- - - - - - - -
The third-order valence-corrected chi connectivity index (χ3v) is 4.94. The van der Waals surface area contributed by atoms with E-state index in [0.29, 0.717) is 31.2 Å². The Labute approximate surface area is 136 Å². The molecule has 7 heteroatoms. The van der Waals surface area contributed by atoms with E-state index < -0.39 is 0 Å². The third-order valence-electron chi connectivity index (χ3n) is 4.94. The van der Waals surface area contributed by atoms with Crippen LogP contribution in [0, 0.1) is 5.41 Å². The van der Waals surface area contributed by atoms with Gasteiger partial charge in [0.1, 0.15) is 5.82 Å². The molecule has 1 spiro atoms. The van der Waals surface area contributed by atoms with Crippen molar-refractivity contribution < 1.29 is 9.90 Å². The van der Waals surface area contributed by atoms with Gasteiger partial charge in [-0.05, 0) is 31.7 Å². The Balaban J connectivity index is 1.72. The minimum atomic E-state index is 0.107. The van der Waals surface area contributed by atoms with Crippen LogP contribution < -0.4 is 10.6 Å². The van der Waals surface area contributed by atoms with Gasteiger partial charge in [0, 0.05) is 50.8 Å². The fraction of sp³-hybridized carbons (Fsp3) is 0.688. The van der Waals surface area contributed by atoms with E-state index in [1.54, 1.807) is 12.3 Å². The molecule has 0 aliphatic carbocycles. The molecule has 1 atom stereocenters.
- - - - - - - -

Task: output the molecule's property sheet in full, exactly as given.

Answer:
The third-order valence-corrected chi connectivity index (χ3v) is 4.94. The van der Waals surface area contributed by atoms with E-state index in [0.29, 0.717) is 31.2 Å². The Labute approximate surface area is 136 Å². The molecule has 7 heteroatoms. The van der Waals surface area contributed by atoms with E-state index < -0.39 is 0 Å². The third-order valence-electron chi connectivity index (χ3n) is 4.94. The van der Waals surface area contributed by atoms with Crippen LogP contribution in [0, 0.1) is 5.41 Å². The van der Waals surface area contributed by atoms with Gasteiger partial charge in [0.1, 0.15) is 5.82 Å². The molecule has 1 spiro atoms. The van der Waals surface area contributed by atoms with Crippen molar-refractivity contribution < 1.29 is 9.90 Å². The van der Waals surface area contributed by atoms with Gasteiger partial charge in [-0.05, 0) is 31.7 Å². The Balaban J connectivity index is 1.72. The minimum atomic E-state index is 0.107. The van der Waals surface area contributed by atoms with Crippen LogP contribution < -0.4 is 10.6 Å². The van der Waals surface area contributed by atoms with Gasteiger partial charge in [0, 0.05) is 50.8 Å². The fraction of sp³-hybridized carbons (Fsp3) is 0.688. The van der Waals surface area contributed by atoms with E-state index in [1.54, 1.807) is 12.3 Å². The molecule has 0 aliphatic carbocycles. The molecule has 1 atom stereocenters.